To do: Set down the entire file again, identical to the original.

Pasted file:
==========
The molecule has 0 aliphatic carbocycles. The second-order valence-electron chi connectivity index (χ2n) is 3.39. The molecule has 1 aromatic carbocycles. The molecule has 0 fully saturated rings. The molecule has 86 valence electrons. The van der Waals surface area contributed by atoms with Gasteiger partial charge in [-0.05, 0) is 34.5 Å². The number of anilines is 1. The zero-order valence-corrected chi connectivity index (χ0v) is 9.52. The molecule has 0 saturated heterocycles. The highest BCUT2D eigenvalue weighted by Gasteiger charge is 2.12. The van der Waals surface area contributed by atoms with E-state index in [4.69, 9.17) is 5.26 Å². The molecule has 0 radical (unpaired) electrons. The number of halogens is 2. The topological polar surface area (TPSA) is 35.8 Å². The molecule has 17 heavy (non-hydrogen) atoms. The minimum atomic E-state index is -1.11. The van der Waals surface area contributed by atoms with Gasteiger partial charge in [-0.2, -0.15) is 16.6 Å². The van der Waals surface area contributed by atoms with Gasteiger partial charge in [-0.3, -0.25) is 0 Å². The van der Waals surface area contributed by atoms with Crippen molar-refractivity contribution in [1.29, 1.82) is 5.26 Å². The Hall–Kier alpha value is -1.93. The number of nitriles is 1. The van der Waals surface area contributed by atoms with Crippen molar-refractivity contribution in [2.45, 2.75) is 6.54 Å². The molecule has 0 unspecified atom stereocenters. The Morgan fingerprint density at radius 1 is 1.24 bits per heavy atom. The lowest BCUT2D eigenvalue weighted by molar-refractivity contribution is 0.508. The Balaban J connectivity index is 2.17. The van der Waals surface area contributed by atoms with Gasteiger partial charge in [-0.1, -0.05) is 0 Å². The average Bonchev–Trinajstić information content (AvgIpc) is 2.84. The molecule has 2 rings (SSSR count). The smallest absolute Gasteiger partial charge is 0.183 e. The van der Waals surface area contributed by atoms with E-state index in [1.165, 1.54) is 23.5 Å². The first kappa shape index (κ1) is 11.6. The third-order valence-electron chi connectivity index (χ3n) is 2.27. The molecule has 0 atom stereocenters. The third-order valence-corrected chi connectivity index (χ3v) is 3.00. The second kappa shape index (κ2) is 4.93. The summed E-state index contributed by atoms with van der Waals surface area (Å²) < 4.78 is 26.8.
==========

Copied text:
The molecule has 0 aliphatic carbocycles. The second-order valence-electron chi connectivity index (χ2n) is 3.39. The molecule has 1 aromatic carbocycles. The molecule has 0 fully saturated rings. The molecule has 86 valence electrons. The van der Waals surface area contributed by atoms with Gasteiger partial charge in [-0.05, 0) is 34.5 Å². The number of anilines is 1. The zero-order valence-corrected chi connectivity index (χ0v) is 9.52. The molecule has 0 saturated heterocycles. The highest BCUT2D eigenvalue weighted by Gasteiger charge is 2.12. The van der Waals surface area contributed by atoms with E-state index in [4.69, 9.17) is 5.26 Å². The molecule has 0 radical (unpaired) electrons. The number of halogens is 2. The topological polar surface area (TPSA) is 35.8 Å². The molecule has 17 heavy (non-hydrogen) atoms. The minimum atomic E-state index is -1.11. The van der Waals surface area contributed by atoms with Gasteiger partial charge in [-0.2, -0.15) is 16.6 Å². The van der Waals surface area contributed by atoms with Gasteiger partial charge in [-0.3, -0.25) is 0 Å². The van der Waals surface area contributed by atoms with Crippen molar-refractivity contribution in [1.29, 1.82) is 5.26 Å². The Hall–Kier alpha value is -1.93. The number of nitriles is 1. The van der Waals surface area contributed by atoms with Crippen molar-refractivity contribution in [2.45, 2.75) is 6.54 Å². The molecule has 0 unspecified atom stereocenters. The Morgan fingerprint density at radius 1 is 1.24 bits per heavy atom. The lowest BCUT2D eigenvalue weighted by molar-refractivity contribution is 0.508. The Balaban J connectivity index is 2.17. The van der Waals surface area contributed by atoms with Gasteiger partial charge in [-0.1, -0.05) is 0 Å². The average Bonchev–Trinajstić information content (AvgIpc) is 2.84. The molecule has 2 rings (SSSR count). The smallest absolute Gasteiger partial charge is 0.183 e. The van der Waals surface area contributed by atoms with E-state index in [1.165, 1.54) is 23.5 Å². The first kappa shape index (κ1) is 11.6. The third-order valence-electron chi connectivity index (χ3n) is 2.27. The molecule has 0 atom stereocenters. The third-order valence-corrected chi connectivity index (χ3v) is 3.00. The second kappa shape index (κ2) is 4.93. The summed E-state index contributed by atoms with van der Waals surface area (Å²) < 4.78 is 26.8.